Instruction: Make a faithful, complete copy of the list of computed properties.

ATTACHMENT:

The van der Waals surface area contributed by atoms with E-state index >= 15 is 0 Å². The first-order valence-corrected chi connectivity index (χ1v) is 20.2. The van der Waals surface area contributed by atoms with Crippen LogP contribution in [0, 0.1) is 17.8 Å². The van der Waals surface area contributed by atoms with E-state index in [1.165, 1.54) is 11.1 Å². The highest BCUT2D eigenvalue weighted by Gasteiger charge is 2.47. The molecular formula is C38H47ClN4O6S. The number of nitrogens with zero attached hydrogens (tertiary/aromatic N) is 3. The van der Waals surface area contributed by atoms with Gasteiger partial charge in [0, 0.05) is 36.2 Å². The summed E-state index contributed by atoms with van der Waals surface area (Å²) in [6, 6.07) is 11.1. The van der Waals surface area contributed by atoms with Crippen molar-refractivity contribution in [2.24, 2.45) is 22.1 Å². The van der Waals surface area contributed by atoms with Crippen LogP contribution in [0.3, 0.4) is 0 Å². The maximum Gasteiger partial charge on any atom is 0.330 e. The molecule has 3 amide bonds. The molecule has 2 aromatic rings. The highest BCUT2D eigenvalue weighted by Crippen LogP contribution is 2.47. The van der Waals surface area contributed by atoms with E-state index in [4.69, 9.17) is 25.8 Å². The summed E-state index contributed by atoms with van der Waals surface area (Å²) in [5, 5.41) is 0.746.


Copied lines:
The van der Waals surface area contributed by atoms with E-state index >= 15 is 0 Å². The first-order valence-corrected chi connectivity index (χ1v) is 20.2. The van der Waals surface area contributed by atoms with Crippen LogP contribution in [0, 0.1) is 17.8 Å². The van der Waals surface area contributed by atoms with E-state index in [1.165, 1.54) is 11.1 Å². The highest BCUT2D eigenvalue weighted by Gasteiger charge is 2.47. The molecular formula is C38H47ClN4O6S. The number of nitrogens with zero attached hydrogens (tertiary/aromatic N) is 3. The van der Waals surface area contributed by atoms with Gasteiger partial charge in [0, 0.05) is 36.2 Å². The summed E-state index contributed by atoms with van der Waals surface area (Å²) in [6, 6.07) is 11.1. The van der Waals surface area contributed by atoms with Crippen molar-refractivity contribution in [2.24, 2.45) is 22.1 Å². The van der Waals surface area contributed by atoms with Crippen LogP contribution in [0.3, 0.4) is 0 Å². The maximum Gasteiger partial charge on any atom is 0.330 e. The molecule has 3 amide bonds. The molecule has 2 aromatic rings. The highest BCUT2D eigenvalue weighted by Crippen LogP contribution is 2.47. The van der Waals surface area contributed by atoms with E-state index in [4.69, 9.17) is 25.8 Å². The summed E-state index contributed by atoms with van der Waals surface area (Å²) in [5, 5.41) is 0.746.